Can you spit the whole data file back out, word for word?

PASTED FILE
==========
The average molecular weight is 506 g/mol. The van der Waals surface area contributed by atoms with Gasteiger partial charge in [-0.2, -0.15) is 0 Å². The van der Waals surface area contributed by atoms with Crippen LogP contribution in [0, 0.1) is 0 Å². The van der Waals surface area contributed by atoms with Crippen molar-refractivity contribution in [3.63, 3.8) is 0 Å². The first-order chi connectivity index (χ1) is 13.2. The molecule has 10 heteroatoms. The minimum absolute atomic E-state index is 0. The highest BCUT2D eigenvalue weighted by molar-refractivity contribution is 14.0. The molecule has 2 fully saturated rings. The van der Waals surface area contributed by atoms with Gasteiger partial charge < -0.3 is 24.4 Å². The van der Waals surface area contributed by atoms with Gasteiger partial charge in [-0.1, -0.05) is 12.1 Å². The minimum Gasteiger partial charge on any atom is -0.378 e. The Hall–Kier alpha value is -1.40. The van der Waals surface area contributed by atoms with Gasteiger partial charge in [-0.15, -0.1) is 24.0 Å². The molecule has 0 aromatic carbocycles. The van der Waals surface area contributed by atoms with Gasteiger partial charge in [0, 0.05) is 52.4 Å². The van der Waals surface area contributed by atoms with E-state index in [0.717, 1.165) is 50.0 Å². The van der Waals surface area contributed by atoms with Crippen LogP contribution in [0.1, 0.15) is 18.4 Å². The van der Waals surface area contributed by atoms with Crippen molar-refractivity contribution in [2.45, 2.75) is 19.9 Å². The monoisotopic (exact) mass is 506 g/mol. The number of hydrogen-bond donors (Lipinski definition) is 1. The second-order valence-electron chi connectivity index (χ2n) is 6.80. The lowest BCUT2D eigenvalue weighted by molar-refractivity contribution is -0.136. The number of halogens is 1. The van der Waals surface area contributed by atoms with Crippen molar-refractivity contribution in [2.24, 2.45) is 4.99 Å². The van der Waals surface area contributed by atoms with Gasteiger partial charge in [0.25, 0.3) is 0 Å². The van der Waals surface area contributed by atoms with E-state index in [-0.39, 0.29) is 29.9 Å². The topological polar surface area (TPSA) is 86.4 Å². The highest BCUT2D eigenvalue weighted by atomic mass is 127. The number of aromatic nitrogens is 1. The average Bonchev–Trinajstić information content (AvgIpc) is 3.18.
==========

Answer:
The average molecular weight is 506 g/mol. The van der Waals surface area contributed by atoms with Gasteiger partial charge in [-0.2, -0.15) is 0 Å². The van der Waals surface area contributed by atoms with Crippen LogP contribution in [0, 0.1) is 0 Å². The van der Waals surface area contributed by atoms with Crippen molar-refractivity contribution in [3.63, 3.8) is 0 Å². The first-order chi connectivity index (χ1) is 13.2. The molecule has 10 heteroatoms. The minimum absolute atomic E-state index is 0. The highest BCUT2D eigenvalue weighted by molar-refractivity contribution is 14.0. The molecule has 2 fully saturated rings. The van der Waals surface area contributed by atoms with Gasteiger partial charge < -0.3 is 24.4 Å². The van der Waals surface area contributed by atoms with Gasteiger partial charge in [-0.1, -0.05) is 12.1 Å². The minimum Gasteiger partial charge on any atom is -0.378 e. The Hall–Kier alpha value is -1.40. The van der Waals surface area contributed by atoms with Gasteiger partial charge in [-0.15, -0.1) is 24.0 Å². The molecule has 0 aromatic carbocycles. The van der Waals surface area contributed by atoms with Gasteiger partial charge in [0, 0.05) is 52.4 Å². The van der Waals surface area contributed by atoms with E-state index in [0.717, 1.165) is 50.0 Å². The van der Waals surface area contributed by atoms with Crippen LogP contribution in [0.1, 0.15) is 18.4 Å². The van der Waals surface area contributed by atoms with Crippen molar-refractivity contribution in [2.45, 2.75) is 19.9 Å². The monoisotopic (exact) mass is 506 g/mol. The number of hydrogen-bond donors (Lipinski definition) is 1. The second-order valence-electron chi connectivity index (χ2n) is 6.80. The lowest BCUT2D eigenvalue weighted by molar-refractivity contribution is -0.136. The number of halogens is 1. The van der Waals surface area contributed by atoms with Crippen molar-refractivity contribution in [2.24, 2.45) is 4.99 Å². The van der Waals surface area contributed by atoms with Gasteiger partial charge in [0.25, 0.3) is 0 Å². The van der Waals surface area contributed by atoms with E-state index in [-0.39, 0.29) is 29.9 Å². The topological polar surface area (TPSA) is 86.4 Å². The highest BCUT2D eigenvalue weighted by atomic mass is 127. The number of aromatic nitrogens is 1. The average Bonchev–Trinajstić information content (AvgIpc) is 3.18.